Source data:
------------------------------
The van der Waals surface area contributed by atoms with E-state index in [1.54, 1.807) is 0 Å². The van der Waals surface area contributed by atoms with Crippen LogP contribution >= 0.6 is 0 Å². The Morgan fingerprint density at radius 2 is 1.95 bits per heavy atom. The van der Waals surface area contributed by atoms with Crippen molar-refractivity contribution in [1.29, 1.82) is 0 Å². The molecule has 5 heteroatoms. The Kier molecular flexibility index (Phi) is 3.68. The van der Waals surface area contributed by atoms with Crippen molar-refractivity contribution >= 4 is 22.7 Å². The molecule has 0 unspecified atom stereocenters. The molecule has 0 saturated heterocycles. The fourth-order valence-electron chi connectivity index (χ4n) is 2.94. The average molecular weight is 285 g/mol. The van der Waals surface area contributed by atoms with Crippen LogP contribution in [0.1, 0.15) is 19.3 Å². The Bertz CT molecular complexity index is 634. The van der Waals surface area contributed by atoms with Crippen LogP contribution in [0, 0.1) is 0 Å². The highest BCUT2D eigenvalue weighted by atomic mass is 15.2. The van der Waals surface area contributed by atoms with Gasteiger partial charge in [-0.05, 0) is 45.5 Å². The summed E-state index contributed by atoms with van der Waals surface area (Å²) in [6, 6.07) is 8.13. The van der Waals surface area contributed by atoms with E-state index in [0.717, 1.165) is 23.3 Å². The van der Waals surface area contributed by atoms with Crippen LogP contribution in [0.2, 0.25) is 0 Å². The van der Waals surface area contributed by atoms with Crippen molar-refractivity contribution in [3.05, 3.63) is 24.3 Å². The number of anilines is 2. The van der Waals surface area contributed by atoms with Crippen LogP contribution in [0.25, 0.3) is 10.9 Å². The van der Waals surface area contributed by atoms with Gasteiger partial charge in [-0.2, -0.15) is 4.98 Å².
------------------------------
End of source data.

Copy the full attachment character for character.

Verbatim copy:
The van der Waals surface area contributed by atoms with E-state index in [1.54, 1.807) is 0 Å². The van der Waals surface area contributed by atoms with Crippen LogP contribution >= 0.6 is 0 Å². The Morgan fingerprint density at radius 2 is 1.95 bits per heavy atom. The van der Waals surface area contributed by atoms with Crippen molar-refractivity contribution in [1.29, 1.82) is 0 Å². The molecule has 5 heteroatoms. The Kier molecular flexibility index (Phi) is 3.68. The van der Waals surface area contributed by atoms with Crippen molar-refractivity contribution >= 4 is 22.7 Å². The molecule has 0 unspecified atom stereocenters. The molecule has 0 saturated heterocycles. The fourth-order valence-electron chi connectivity index (χ4n) is 2.94. The average molecular weight is 285 g/mol. The van der Waals surface area contributed by atoms with Crippen LogP contribution in [0.1, 0.15) is 19.3 Å². The Bertz CT molecular complexity index is 634. The van der Waals surface area contributed by atoms with Crippen LogP contribution in [0, 0.1) is 0 Å². The highest BCUT2D eigenvalue weighted by atomic mass is 15.2. The van der Waals surface area contributed by atoms with Gasteiger partial charge in [-0.05, 0) is 45.5 Å². The summed E-state index contributed by atoms with van der Waals surface area (Å²) in [6, 6.07) is 8.13. The van der Waals surface area contributed by atoms with E-state index in [0.717, 1.165) is 23.3 Å². The van der Waals surface area contributed by atoms with Crippen LogP contribution in [0.2, 0.25) is 0 Å². The van der Waals surface area contributed by atoms with Crippen molar-refractivity contribution in [3.05, 3.63) is 24.3 Å². The number of anilines is 2. The van der Waals surface area contributed by atoms with Crippen LogP contribution in [0.25, 0.3) is 10.9 Å². The van der Waals surface area contributed by atoms with Gasteiger partial charge in [-0.2, -0.15) is 4.98 Å².